Ah, human nature.
I just came across this post by Irene Watson, owner of Reader Views, a long-time and well-regarded source for book reviews in the publishing industry. In it, Irene describes how she was taken aback by an author’s accusation that her staff was not professional for offering an objective opinion about the book:
Don’t feel bad, Irene. Welcome to the club. The same thing happened to us last month.
We were hired to design a book cover. It was to be the first in a series, so naturally we wanted to make sure this first book was as strong as it could be to establish interest in future titles.
As always, we began the job by asking the author for his thoughts. After all, we want to design in the right direction from the start, and nobody can know a book better than the author, right? Well, in this case, not so much.
The author’s first mistake was a misleading title. It had nothing to do with the content of the book, and it contained a word that any reasonable person would associate with the offerings of a very large company. Perhaps not a trademark in the legal sense, but certainly an association that could pose a problem. When I brought this up, his response was, “It will be good publicity for my book if a big company goes after a little author like me.” Hmm.
The author’s second mistake was to choose a cover graphic that had nothing whatever to do with the subject. And I mean nothing. We’ve seen a lot of strange choices in cover graphics over the years, but this was beyond the pale.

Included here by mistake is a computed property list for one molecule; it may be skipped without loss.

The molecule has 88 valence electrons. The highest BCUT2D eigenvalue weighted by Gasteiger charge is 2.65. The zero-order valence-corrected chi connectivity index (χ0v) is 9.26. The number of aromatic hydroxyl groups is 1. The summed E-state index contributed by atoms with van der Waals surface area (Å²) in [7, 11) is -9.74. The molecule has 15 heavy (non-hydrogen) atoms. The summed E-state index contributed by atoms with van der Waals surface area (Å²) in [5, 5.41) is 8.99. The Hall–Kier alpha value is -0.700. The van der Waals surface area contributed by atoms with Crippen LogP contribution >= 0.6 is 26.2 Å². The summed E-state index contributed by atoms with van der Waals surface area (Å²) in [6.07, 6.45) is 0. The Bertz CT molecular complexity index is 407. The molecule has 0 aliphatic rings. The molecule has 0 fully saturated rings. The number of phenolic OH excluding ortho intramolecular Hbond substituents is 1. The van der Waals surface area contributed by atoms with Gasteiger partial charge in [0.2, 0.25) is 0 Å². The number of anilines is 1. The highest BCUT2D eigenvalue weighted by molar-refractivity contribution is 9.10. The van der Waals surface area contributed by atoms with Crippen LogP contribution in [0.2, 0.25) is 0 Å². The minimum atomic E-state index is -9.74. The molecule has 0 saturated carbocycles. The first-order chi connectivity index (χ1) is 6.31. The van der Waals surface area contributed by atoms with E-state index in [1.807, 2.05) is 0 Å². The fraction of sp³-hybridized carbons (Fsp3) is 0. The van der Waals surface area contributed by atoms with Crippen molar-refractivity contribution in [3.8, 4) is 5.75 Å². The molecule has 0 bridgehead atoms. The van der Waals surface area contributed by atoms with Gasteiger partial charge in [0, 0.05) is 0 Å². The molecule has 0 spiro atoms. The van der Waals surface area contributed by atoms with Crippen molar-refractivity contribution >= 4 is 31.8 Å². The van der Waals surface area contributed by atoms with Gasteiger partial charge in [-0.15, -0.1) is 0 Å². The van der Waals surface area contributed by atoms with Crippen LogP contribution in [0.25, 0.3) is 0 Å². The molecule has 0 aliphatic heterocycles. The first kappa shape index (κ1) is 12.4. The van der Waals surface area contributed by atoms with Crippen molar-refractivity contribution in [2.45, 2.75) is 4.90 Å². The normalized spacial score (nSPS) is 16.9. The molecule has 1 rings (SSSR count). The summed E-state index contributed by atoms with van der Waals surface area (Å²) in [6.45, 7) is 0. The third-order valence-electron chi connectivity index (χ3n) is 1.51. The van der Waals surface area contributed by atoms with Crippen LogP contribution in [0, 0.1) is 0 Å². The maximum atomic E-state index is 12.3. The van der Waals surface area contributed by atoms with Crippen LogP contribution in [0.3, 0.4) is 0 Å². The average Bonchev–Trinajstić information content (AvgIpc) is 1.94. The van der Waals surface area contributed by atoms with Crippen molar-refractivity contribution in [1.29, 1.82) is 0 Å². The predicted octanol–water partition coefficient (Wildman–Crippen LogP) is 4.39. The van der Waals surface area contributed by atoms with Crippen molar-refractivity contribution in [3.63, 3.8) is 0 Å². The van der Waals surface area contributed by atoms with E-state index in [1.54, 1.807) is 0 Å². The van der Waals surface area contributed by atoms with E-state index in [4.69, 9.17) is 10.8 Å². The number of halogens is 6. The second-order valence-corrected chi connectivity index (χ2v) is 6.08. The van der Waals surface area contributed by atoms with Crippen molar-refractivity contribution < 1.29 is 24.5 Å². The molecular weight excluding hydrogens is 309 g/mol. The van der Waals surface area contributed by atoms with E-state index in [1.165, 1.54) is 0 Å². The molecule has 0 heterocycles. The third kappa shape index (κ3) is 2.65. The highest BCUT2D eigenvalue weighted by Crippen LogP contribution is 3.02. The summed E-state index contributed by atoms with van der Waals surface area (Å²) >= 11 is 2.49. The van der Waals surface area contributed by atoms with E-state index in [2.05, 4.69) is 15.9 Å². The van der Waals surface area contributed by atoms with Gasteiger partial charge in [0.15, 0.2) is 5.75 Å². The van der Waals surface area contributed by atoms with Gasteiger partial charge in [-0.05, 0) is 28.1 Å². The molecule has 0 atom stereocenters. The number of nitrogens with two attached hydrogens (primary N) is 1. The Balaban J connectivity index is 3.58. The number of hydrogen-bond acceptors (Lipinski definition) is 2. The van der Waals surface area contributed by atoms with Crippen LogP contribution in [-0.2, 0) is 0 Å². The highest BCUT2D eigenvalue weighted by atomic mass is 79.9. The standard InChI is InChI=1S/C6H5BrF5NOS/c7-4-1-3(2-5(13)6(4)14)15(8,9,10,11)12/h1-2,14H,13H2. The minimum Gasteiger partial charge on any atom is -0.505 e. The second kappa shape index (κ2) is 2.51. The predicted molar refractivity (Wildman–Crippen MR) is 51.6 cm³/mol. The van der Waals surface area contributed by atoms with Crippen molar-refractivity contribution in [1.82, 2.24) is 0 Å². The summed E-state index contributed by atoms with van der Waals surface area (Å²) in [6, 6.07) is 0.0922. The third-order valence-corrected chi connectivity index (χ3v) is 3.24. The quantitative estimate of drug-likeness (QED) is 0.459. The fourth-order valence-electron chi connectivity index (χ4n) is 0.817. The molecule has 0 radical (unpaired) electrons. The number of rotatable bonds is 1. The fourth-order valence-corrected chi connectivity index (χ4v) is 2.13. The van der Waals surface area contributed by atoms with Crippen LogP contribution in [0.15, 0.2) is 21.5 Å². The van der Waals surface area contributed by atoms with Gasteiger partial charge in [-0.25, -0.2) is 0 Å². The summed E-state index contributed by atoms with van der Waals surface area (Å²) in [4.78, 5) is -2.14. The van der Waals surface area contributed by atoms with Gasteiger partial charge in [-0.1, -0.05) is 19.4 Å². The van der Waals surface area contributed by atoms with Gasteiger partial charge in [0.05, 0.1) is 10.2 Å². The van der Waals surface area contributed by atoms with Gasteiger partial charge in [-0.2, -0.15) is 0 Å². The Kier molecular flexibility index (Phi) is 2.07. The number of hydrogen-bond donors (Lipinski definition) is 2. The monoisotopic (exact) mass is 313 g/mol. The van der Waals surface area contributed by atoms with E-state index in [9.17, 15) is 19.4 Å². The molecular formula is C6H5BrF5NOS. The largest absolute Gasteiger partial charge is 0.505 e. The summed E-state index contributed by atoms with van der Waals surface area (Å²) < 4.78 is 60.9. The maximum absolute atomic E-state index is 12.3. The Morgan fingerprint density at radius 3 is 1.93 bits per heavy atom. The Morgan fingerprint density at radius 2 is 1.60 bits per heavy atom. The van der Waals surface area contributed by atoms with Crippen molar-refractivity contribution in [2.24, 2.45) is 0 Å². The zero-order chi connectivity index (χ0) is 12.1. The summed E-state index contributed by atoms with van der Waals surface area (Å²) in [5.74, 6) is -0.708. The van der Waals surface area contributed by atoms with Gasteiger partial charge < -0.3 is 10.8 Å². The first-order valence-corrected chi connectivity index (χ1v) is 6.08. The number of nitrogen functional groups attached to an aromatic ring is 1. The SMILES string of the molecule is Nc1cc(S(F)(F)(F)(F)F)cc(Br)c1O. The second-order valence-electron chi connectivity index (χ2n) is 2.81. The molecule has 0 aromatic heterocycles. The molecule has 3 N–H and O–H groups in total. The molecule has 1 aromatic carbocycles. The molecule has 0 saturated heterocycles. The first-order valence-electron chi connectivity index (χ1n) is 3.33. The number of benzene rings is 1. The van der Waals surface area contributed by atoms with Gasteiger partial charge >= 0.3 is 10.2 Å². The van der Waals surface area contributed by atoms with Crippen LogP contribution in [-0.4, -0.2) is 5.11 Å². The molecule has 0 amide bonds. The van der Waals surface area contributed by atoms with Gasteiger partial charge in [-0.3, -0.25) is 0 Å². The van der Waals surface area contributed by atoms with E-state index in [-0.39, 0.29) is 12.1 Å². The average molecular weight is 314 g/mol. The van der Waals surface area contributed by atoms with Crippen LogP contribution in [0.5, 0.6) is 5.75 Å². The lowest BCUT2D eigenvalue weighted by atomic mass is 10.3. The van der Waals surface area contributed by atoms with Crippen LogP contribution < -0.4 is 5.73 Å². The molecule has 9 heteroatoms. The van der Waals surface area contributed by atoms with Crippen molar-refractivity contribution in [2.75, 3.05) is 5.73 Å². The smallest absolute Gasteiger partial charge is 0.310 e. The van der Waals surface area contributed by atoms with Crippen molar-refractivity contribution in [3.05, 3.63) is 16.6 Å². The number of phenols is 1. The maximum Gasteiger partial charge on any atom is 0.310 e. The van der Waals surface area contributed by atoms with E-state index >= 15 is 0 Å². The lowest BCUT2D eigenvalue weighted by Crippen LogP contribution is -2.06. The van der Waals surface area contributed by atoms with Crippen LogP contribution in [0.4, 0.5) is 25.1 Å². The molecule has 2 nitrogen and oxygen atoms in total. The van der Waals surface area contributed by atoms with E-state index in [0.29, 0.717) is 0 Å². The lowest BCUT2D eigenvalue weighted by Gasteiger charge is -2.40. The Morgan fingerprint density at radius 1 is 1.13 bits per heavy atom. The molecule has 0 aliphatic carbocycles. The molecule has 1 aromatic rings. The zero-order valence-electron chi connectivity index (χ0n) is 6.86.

Shortly after our conversation, I received an email from the author’s business partner. “Tell us what you really think,” he wrote. “We’re new at this, and we want to be sure we’re heading in the right direction.”
Silly me, I believed him.
I wrote back that we had discussed his title and cover graphic and we didn’t get the connection between the two. We were promptly fired, with the accusation “Well, if you don’t get it, we’ll need to work with someone who does.” Hmm.
I won’t tell you the name of the book, because the author is an attorney, and I’ve got better things to do with my time than defend against a lawsuit. But really, was this response even remotely sensible? Why did he ask for an honest opinion, if he didn’t really want one? And further, why did he hire us if he planned to tell us what to do?
When I was growing up, my parents were in awe of experts: doctors, lawyers, priests. They never would have questioned, let alone argued with, the advice of someone far more educated than themselves.
Today, the pendulum has swung too far in the other direction. Self-esteem has become so inflated that many people won’t believe the advice of others who really do know more. Like authors who write their own titles, choose their own cover graphics, design their own book covers, and insist that laying out a book in Word is sufficient. A curious blindness sets in, and the amateur results are judged to be “as good as” professional work.
I’m not saying we should go back to the days when experts were all-powerful people who regularly intimidated their clients. But can we take just a few steps back in time, and recognize that we all have different areas of expertise? I think Irene would agree, and I hope you do, too.
As to the author of the above book, you can bet I’ll be watching Amazon to see what happened.
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